[erlang-questions] UDP questions

Serge Aleynikov <>
Thu Jan 28 02:24:39 CET 2016


In addition to what others have said, the max UDP binary size that can be
sent/received is:
64k - (sizeof(IPHeader) + sizeof(UDPHeader)) = 65535- (20 + 8) = 65507.
This is the UDP protocol's limitation.  I would say if you use UDP, the
{packet, N} option makes little sense, since each udp message is delivered
as a whole (UDP is message oriented vs. TCP that is byte-oriented).

I see between your 3rd and 4th questions there's some confusion. UDP
fragmentation may happen at the network layer (IP) when sending a large
datagram (> MTU size), but it's defragmented by the network stack, and
delivered to the transport layer (UDP) and consequently the user space as a
whole message (preserving message boundaries).

Regards,

Serge

On Wed, Jan 27, 2016 at 10:27 AM, Joe Armstrong <> wrote:

> Hello,
>
> I have a simple UDP client/server
>
> The server is on a fixed port 4567 - I open it like this
>
>     {ok, Socket} = gen_udp:open(4567, [binary]),
>
> then wait for registrations
>     receive
> {udp, Socket, _Ip, _Port, <<"register">>) ->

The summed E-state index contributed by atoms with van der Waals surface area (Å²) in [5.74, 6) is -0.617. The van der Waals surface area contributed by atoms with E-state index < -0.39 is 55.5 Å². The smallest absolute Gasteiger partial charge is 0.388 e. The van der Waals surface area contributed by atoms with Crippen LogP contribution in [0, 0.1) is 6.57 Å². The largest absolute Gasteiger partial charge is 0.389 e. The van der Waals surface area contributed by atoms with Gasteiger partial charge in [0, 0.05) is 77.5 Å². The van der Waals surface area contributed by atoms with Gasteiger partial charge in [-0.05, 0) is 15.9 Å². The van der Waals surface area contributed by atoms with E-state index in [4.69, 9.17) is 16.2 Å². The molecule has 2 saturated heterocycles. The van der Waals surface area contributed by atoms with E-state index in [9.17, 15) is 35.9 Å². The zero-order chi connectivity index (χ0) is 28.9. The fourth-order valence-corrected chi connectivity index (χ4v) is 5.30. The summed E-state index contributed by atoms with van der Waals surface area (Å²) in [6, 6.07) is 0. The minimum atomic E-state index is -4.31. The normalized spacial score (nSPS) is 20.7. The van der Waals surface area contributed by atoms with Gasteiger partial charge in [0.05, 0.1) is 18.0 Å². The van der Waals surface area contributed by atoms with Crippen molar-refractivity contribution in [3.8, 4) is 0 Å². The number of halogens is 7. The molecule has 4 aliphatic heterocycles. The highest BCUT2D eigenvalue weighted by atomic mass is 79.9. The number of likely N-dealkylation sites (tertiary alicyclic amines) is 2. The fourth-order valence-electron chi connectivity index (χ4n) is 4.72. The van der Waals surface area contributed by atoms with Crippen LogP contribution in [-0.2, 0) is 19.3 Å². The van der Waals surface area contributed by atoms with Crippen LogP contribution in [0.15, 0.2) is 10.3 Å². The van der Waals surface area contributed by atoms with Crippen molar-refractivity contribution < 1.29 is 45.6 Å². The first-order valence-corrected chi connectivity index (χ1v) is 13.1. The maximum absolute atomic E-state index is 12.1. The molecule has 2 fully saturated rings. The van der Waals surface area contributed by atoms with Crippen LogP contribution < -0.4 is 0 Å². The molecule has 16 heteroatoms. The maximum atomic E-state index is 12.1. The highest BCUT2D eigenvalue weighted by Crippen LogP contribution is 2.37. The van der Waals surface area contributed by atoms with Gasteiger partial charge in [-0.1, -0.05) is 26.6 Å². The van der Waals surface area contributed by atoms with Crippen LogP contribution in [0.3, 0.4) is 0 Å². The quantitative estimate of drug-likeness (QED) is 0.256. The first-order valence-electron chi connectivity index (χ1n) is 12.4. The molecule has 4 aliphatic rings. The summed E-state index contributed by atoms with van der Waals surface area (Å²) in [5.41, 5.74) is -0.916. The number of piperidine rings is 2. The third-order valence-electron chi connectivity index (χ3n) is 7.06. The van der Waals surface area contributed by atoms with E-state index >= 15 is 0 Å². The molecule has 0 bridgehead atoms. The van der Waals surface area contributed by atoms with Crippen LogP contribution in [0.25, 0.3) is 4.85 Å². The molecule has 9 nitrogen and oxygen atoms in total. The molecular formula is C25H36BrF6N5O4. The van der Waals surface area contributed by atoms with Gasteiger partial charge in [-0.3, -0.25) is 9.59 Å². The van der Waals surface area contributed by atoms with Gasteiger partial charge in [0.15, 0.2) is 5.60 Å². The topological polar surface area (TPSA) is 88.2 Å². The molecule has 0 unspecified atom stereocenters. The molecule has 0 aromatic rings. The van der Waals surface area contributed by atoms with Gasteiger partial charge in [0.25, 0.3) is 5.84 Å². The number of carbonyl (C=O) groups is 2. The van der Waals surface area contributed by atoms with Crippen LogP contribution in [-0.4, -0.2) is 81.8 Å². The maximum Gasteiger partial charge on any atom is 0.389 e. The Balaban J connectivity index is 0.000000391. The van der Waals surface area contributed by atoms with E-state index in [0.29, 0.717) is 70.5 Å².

>
>
> Clients do this:
>
>      {ok, Socket} = gen_udp:open(0, [binary]),
>      gen_udp:send(Socket, "localhost", 44567, <<"register">>),
>      ...
>
> I'm testing on "localhost"
>
> After registration the processes send binaries to each other
>
> This works fine for small binaries but gen_udp:send fails  with
> {error,emsgsize} for large binaries
>
> So I have a few questions:
>
>     1) Can I find out the max binary size that can be sent/received?
>     2) Can I increase the max size?
>     3) Is there a guaranteed minimum packet length that will not be
> fragemented?
>     3) Can received packets be fragmented - TCP has a  {packet,N}
>        option and some built-in defragmentation, what's the story for
>        UDP?
>
> I think I know the answers to these but I'm not really sure - could
> somebody
> who really knows enlighten me?
>
> Thanks
>
> /Joe
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> 
> http://erlang.org/mailman/listinfo/erlang-questions
>
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